Officer-, Heatlquartoiii and Headquarters Company, 1st Battle
Group, 2Sth Inf.int.rv, h6lds a new type name tape in correct
fositfon on the rniform of Sgt. Dean Ptfdavon, also of Heftd Heftd-fluarters
fluarters Heftd-fluarters and Headquarters Company. This new name tape,
with a bold lettering style, is the idea submitted bv the ser ser-teant.
teant. ser-teant. to Project Paydirt an Army-wide efficiency contest.
Padavon wfc presented with a Suggestion Award certificate
for this idea, which ha be?n approved for uae by this
command. (UJ5. Army Photo)
ed Radio Stsyems (MARS) sta
tion, generator test equipment,
manaflux equipment, a model
weather station, and a model con
trol tower. Text books, tools, e-
auioment. food, housine. and work
clothing are provided by the U
nited States Air Force.
In addition, the school hat 11.
aircraft and two hangars on the
flight line. Three T-J3 jet air aircraft
craft aircraft together with one T-t, four
F ', on B-J6, one F-47, and
one C-47 comprise the school's,
mont roquirod to tupplomont
those facilities is made avail available
able available to the school through base
able to the school through bale
Provisions are made for the
training of approximately 600 of officers
ficers officers and airmen annually, These
spaces are distributed according
to each country's needs and past
quotas. The host government Air
Force Chief, working with the US USAF
AF USAF mission chief and his staff, se select
lect select the best qualified airmen and
officers in their respective air
forces to attend the school.
Outstanding men are often re re-turned
turned re-turned to the Latin American
School to study additional subjects
allied to their specialities. The cal caliber
iber caliber of the students is such that
rarely m -e than one or two fail
to pass the five-month course.
The Latin American airmen gra graduates
duates graduates are not only proud of the
training they have received, but
of the opportunity they have had
to work side by side with students
from neighboring countries.
The strength of the Western He
misphere defense system depends
in no small measure upon this
factor as well as in the abilities
of those men in putting to pract
ice the technique, methods, and
procedures that are acquired by
them in the School for Latin A-
Upon graduation from the school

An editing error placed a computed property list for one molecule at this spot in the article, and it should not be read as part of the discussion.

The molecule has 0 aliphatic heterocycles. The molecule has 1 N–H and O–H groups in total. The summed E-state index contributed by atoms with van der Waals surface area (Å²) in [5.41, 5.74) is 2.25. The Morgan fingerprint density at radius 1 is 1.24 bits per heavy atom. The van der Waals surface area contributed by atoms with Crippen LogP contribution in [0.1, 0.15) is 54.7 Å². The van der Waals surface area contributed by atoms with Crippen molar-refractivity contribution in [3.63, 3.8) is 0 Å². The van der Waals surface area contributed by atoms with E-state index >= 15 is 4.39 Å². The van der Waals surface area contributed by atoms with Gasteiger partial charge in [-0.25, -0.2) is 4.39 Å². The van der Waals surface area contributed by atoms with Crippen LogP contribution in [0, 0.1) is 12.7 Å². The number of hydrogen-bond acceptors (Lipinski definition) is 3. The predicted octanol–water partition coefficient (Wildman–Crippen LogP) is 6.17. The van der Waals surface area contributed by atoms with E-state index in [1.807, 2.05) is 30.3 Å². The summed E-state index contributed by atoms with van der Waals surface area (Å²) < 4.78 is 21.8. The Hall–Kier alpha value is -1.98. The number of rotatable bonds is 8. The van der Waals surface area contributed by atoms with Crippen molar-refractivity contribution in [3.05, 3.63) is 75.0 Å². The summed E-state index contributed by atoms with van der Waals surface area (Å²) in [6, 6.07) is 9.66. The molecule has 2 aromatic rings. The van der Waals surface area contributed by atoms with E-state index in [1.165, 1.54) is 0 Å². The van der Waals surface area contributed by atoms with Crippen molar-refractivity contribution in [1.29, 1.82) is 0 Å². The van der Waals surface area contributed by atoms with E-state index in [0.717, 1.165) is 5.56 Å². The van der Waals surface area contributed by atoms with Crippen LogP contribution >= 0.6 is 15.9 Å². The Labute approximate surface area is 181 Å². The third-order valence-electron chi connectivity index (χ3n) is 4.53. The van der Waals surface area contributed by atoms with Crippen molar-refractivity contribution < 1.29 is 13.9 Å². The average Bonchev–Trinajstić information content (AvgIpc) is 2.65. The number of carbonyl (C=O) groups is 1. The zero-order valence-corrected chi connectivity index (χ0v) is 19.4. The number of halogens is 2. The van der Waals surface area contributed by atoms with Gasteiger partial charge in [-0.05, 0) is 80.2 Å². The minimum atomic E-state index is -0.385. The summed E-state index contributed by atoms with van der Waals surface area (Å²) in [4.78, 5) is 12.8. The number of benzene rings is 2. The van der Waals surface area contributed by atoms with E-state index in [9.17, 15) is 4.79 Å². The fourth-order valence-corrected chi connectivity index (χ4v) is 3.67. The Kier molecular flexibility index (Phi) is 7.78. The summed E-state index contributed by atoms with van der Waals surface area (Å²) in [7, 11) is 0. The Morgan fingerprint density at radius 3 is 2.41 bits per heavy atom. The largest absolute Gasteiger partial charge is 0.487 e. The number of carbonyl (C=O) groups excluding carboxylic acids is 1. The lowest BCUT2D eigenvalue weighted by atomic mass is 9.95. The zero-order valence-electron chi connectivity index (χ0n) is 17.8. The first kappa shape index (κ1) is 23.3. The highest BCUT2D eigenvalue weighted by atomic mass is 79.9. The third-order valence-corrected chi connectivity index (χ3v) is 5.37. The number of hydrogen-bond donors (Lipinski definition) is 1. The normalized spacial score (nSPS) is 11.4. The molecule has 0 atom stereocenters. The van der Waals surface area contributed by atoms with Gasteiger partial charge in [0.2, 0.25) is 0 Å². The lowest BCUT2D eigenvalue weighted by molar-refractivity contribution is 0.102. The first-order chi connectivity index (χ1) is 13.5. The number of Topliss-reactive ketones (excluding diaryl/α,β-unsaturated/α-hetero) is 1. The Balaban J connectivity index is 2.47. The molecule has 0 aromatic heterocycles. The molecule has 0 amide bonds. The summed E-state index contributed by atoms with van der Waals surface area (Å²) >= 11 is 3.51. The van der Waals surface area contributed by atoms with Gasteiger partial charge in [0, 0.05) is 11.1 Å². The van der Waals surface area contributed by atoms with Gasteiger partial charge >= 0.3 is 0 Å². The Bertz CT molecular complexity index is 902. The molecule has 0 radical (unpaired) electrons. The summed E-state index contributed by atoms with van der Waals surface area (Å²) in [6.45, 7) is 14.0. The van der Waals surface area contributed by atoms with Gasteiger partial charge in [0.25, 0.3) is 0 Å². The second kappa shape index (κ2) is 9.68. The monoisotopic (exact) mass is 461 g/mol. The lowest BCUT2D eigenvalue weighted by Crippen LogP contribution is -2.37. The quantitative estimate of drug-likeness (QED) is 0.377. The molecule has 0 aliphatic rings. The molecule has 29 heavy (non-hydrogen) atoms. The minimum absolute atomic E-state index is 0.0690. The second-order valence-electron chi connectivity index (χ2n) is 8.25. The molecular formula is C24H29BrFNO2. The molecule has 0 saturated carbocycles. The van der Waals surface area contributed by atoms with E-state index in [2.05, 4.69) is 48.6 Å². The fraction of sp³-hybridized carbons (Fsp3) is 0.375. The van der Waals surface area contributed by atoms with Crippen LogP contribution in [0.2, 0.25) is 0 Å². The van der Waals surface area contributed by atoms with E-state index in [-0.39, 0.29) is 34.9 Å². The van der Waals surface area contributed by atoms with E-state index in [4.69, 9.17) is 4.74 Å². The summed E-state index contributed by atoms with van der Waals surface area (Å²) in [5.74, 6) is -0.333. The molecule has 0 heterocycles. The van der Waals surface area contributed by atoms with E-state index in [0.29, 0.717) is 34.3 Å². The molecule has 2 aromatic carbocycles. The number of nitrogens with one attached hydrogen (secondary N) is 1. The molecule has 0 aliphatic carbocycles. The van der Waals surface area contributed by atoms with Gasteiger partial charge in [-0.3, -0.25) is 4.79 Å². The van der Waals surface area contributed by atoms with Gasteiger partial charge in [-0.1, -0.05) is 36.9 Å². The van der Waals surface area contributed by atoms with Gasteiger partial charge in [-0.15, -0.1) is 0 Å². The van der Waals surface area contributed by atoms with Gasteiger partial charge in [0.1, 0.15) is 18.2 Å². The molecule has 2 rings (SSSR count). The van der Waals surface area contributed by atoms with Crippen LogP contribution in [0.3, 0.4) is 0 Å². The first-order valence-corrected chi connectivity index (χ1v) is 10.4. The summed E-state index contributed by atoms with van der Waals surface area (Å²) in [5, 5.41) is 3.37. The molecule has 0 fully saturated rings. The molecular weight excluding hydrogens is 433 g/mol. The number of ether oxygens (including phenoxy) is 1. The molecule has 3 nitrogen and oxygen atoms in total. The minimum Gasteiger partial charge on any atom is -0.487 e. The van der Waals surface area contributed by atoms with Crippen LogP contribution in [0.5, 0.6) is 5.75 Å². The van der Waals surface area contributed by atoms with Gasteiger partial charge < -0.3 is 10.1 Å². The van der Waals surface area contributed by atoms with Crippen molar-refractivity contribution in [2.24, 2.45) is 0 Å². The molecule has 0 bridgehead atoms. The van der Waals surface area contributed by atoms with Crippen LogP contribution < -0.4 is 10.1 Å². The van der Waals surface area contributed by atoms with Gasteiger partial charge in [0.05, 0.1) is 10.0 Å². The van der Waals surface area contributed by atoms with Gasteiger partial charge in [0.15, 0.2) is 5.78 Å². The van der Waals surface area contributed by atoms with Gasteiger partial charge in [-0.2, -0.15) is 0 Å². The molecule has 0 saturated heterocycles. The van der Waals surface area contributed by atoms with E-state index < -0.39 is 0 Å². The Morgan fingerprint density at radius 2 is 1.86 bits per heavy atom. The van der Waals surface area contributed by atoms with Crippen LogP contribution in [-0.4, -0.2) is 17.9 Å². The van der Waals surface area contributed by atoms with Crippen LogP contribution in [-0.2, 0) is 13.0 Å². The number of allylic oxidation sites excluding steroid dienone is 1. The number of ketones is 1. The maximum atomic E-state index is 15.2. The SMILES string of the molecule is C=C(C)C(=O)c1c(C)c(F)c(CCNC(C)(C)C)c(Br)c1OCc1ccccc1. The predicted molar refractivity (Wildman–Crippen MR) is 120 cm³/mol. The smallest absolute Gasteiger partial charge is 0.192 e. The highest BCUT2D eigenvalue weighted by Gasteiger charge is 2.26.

the students return to their respec respective
tive respective countries where promotions
await many. It is a matter of
pride for the. instructors to know
that through their efforts the same
general and prefught insnectlon
proceuures as those used in the
States are in use by most air forc forces
es forces throughout Latin America; that
planes calling for a landing over
any weatherbound military pilot
in' Latin America can read weath
er map accurately through the a a-doption
doption a-doption of standard symbols.
Through this standardization of
methods and equipment, officers
ana airmen representing the air
forces of the Americas are mak making
ing making hemisphere solidarity a reali reality
ty reality and provide power for peace
in the free world.
The meeting will be held at the
Fort Clayton Officers Club with
hospitality hour at seven and din dinner
ner dinner at 7:30
Hollen Will speak on "Long-Range
Planning," As chief of the execut.
ive planning staff, Hollen is res
ponsible for coordination of defel
opment of long-range plans, In
accordance with established" poli policies,
cies, policies, for the Panama Canal and
the Canal Zone goernment.
He also coordinated the capital,
program with the long-range plan's
and conducts economic studies and
surveys in international trade and
other1 fields related or pertinent
.to Company and Government ope-
rations as tney may be needed
for the development of trends af affecting
fecting affecting long-rage planning.
A further -responsibility is the
preparation of estimates of assum
ed levels of program operations
for use to preparing bith -capital
and operating forecasts.
During the last war, Hollen was
a Navy officer. He came to the
Panama Canal form TVA.
Members and their guests are
encouraged to make reservations
early for this interesting' meeting.